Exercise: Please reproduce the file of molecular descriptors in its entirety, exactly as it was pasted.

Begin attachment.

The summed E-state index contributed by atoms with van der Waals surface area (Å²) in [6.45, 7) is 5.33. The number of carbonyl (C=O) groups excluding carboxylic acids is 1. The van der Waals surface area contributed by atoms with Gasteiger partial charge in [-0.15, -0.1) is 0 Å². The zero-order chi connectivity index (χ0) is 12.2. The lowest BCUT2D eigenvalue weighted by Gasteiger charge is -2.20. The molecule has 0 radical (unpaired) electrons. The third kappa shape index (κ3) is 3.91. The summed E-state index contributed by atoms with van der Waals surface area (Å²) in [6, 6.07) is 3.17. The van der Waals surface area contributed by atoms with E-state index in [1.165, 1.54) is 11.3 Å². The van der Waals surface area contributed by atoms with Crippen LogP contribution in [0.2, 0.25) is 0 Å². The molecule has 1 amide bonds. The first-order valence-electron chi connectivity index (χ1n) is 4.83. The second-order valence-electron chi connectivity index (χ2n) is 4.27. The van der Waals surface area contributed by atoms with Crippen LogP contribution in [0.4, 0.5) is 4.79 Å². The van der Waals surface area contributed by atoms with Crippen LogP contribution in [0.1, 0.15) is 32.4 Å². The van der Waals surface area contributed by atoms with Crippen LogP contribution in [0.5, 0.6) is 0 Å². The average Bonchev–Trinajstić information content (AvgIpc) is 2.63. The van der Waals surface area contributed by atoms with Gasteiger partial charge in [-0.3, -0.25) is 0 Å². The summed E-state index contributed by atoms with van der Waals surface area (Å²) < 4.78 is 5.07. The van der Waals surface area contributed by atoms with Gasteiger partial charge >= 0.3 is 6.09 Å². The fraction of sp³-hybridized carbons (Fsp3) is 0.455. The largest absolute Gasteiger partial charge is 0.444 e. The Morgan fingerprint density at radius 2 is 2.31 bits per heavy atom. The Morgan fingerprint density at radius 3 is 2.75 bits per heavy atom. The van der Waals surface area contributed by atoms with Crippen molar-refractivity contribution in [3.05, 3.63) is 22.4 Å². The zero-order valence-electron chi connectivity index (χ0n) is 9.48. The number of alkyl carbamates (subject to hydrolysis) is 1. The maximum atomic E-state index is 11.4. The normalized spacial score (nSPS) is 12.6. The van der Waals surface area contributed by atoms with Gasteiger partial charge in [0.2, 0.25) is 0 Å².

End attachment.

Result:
The summed E-state index contributed by atoms with van der Waals surface area (Å²) in [6.45, 7) is 5.33. The number of carbonyl (C=O) groups excluding carboxylic acids is 1. The van der Waals surface area contributed by atoms with Gasteiger partial charge in [-0.15, -0.1) is 0 Å². The zero-order chi connectivity index (χ0) is 12.2. The lowest BCUT2D eigenvalue weighted by Gasteiger charge is -2.20. The molecule has 0 radical (unpaired) electrons. The third kappa shape index (κ3) is 3.91. The summed E-state index contributed by atoms with van der Waals surface area (Å²) in [6, 6.07) is 3.17. The van der Waals surface area contributed by atoms with E-state index in [1.165, 1.54) is 11.3 Å². The van der Waals surface area contributed by atoms with Crippen LogP contribution in [0.2, 0.25) is 0 Å². The molecule has 1 amide bonds. The first-order valence-electron chi connectivity index (χ1n) is 4.83. The second-order valence-electron chi connectivity index (χ2n) is 4.27. The van der Waals surface area contributed by atoms with Crippen LogP contribution in [0.4, 0.5) is 4.79 Å². The van der Waals surface area contributed by atoms with Crippen LogP contribution in [0.1, 0.15) is 32.4 Å². The van der Waals surface area contributed by atoms with Crippen LogP contribution in [0.5, 0.6) is 0 Å². The average Bonchev–Trinajstić information content (AvgIpc) is 2.63. The van der Waals surface area contributed by atoms with Gasteiger partial charge in [-0.3, -0.25) is 0 Å². The summed E-state index contributed by atoms with van der Waals surface area (Å²) < 4.78 is 5.07. The van der Waals surface area contributed by atoms with Gasteiger partial charge >= 0.3 is 6.09 Å². The fraction of sp³-hybridized carbons (Fsp3) is 0.455. The largest absolute Gasteiger partial charge is 0.444 e. The Morgan fingerprint density at radius 2 is 2.31 bits per heavy atom. The Morgan fingerprint density at radius 3 is 2.75 bits per heavy atom. The van der Waals surface area contributed by atoms with Crippen molar-refractivity contribution in [3.05, 3.63) is 22.4 Å². The zero-order valence-electron chi connectivity index (χ0n) is 9.48. The number of alkyl carbamates (subject to hydrolysis) is 1. The maximum atomic E-state index is 11.4. The normalized spacial score (nSPS) is 12.6. The van der Waals surface area contributed by atoms with Gasteiger partial charge in [0.2, 0.25) is 0 Å².